2 November 2017

Jasmine Mah - Expat in Italy

Jasmine Mah - Expat in Italy

We’ve had the chance to talk to Jasmine Mah, 28, a Canadian expat who has moved to Italy with her husband. Mrs Mah, who has been living there for two years, now works as a teacher/translator. Read more about her experiences in the full interview below.

Q: Where are you from originally?
A: Edmonton, Alberta, Canada.

Q: What made you move out of Canada?
A: Love.

Q: Where are you living now? How did you come to choose this new country of residence?
A: Bergamo, Italy. This is my husband’s hometown, and we decided to move back.

Q: How long have you been living in Italy?
A: 2 years.

Q: Are you living alone or with your family? If yes, how are they adjusting to the Expat Lifestyle?
A: It’s just my husband and me.

Q: Do you miss home and family sometimes? How do you cope with homesickness?
A: Of course I miss home and family sometimes. Canada will always be home for me, I’ve just been fortunate also to be able to call Italy home. When I fell homesick, I will call friends or family and have a chat over Skype or Facetime, or make a favourite meal that I would typically have in Canada.

Q: What do you think about the locals?
A: The Italians are lovely. They are wonderful and extremely welcoming although they can be hard to get to know in the beginning. Where I am, in Northern Italy, the locals can be a little bit wary of foreigners.

Q: Was it easy making friends and meeting people? Do you mainly socialise with other expats in Italy? How did you manage to find a social circle there?   
A: It was easy because I’m extremely social person, I think it would be more challenging if you are an introvert. You have to make an effort to go out and meet people, often by using social media to find other expats or going to MeetUps based on your interests. I socialize with both expats and locals. However, I can appreciate that it’s not always easy to make local friends until you have a good grasp of the language and culture. I found my social circle via the internet, by subscribing to different Facebook groups for expats living in my city and by attending MeetUps for English speakers. I also write a blog which has helped other expats find me!

Q: How does the cost of living in Italy compare to your home?
A: I would say in the grand scheme of things, it’s similar.

Q: How much is a cup of coffee?
A: 50 cents (for an espresso).

Q: How much is a meal in an inexpensive restaurant?
A: 10 euro.

Q: How much is a meal in an expensive restaurant?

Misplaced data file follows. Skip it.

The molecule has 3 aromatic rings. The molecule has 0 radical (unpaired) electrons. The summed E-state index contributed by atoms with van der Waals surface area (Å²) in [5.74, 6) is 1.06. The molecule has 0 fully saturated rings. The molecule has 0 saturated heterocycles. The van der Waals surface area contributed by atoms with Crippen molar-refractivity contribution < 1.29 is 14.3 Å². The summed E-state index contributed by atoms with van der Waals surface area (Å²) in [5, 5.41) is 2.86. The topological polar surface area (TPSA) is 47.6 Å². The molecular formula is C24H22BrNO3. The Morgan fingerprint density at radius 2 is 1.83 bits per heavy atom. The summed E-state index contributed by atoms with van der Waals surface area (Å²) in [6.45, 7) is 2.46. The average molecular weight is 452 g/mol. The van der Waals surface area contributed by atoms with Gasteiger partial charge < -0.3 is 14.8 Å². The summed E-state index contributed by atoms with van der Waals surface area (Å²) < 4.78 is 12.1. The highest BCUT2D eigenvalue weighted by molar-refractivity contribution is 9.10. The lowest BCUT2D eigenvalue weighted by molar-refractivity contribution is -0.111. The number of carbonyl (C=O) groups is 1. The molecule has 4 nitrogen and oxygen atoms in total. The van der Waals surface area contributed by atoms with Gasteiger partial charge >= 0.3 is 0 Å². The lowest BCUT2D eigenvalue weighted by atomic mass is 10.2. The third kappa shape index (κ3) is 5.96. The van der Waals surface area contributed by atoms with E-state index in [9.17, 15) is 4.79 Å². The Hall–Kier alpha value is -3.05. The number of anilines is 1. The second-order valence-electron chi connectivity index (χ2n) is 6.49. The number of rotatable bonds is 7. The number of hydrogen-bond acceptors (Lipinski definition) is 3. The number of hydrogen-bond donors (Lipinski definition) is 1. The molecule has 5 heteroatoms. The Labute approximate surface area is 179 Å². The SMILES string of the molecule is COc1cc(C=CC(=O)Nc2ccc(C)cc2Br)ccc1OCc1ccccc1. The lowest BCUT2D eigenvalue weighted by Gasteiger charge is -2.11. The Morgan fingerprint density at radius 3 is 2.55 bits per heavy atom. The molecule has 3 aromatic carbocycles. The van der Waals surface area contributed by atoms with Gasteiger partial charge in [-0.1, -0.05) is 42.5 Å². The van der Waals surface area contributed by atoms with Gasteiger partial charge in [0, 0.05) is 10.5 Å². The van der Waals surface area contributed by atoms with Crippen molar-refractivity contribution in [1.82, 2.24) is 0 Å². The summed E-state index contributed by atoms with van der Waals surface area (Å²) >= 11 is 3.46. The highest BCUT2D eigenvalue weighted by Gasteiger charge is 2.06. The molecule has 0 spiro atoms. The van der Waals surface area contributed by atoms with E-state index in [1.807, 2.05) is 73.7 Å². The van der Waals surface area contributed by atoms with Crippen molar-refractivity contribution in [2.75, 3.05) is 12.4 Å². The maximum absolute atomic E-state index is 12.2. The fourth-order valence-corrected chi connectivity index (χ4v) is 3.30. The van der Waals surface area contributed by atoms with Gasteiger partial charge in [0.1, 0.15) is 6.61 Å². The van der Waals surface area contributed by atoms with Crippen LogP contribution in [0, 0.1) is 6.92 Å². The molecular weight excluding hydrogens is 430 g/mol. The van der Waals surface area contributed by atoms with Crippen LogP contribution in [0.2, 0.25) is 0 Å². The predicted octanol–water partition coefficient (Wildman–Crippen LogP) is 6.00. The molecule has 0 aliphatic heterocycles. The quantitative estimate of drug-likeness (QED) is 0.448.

A: 50  - 80 euro.

Q: How much is a bottle of wine? How about a pack of cigarettes?
A: As low as 1-2 euro for the wine, not sure about cigarettes.

Q: Do you have any tips for future expats when it comes to opening a bank account in Italy?
A: You typically need to get all your legal documents in order before going to open a bank account. You will need to show your fiscal code, your residence card etc.

Q: How will you describe your experience with government paperwork such as applications for Visa and work permits? Why is that so?
A: It’s a nightmare in Italy, but I think that is well-known for everyone due to their love of bureaucracy and disorganization. It can be difficult to get a straight answer, and you have to be prepared for this if you’re intent on living in Italy.

Q: Would you say that healthcare in Italy is reliable? Any preferred clinics or advice for expats?
A: Yes, healthcare is reliable. My only advice is to work on your language skills. It’s a headache looking for or being restricted to only seeing English speaking healthcare professionals.

Q: Did you secure a health insurance in Canada or Italy?  What should be the essentials in the coverage for expats, in your opinion?
A: Health insurance is universal, and if you’re a resident of Italy, you will be given health insurance. Dental is not included.
Q: What was the most memorable about the packing and moving process to Italy? Which was the mover you chose and how was your experience with them?
A: The most memorable thing about moving had to downsize and decide what was most important to take with me. We shipped a container by sea for our non-essentials and bigger items (skis, golf clubs etc.).

Q: What is the biggest challenge that you have faced as a new expat?
A: The biggest challenge I’ve faced is the bureaucracy. It is the most frustrating aspect of Italy and difficult to get used to coming from a country like Canada.

Q: What do you think are the positive and negative sides of living in Italy?
A: The negative side is still the bureaucracy and sometimes, close-mindedness towards non-Italians although this applies more if you’re in a small town as opposed to a big, metropolitan city like Milan or Rome. The positives are endless and include the stunning scenery, the food, the way of life, and the ability to travel throughout Italy and Europe inexpensively.

Q: What are the best things to do in the area? Any particular recommendations for future expats?
A:  Bergamo is situated extremely strategically as it is just an hour drive from Milan but offers city life with a small town feel. It is also within driving distance of all the most famous Northern lakes including Lake Como and Lake Garda, so one of our favourite weekend activities in summer is to spend time at the lakes.

Q: Do you have plans to move to a different country or back home in the future?
A: No.

Q: What tips will you give to expats living in the country?

Q: Do you have favourite websites or blogs about Italy?
A: Mine! I blog at www.questadolcevita.com but there are countless blogs and websites about Italy, too many to list here.  A simple Google search will bring them up; there is a whole online community of expats in Italy.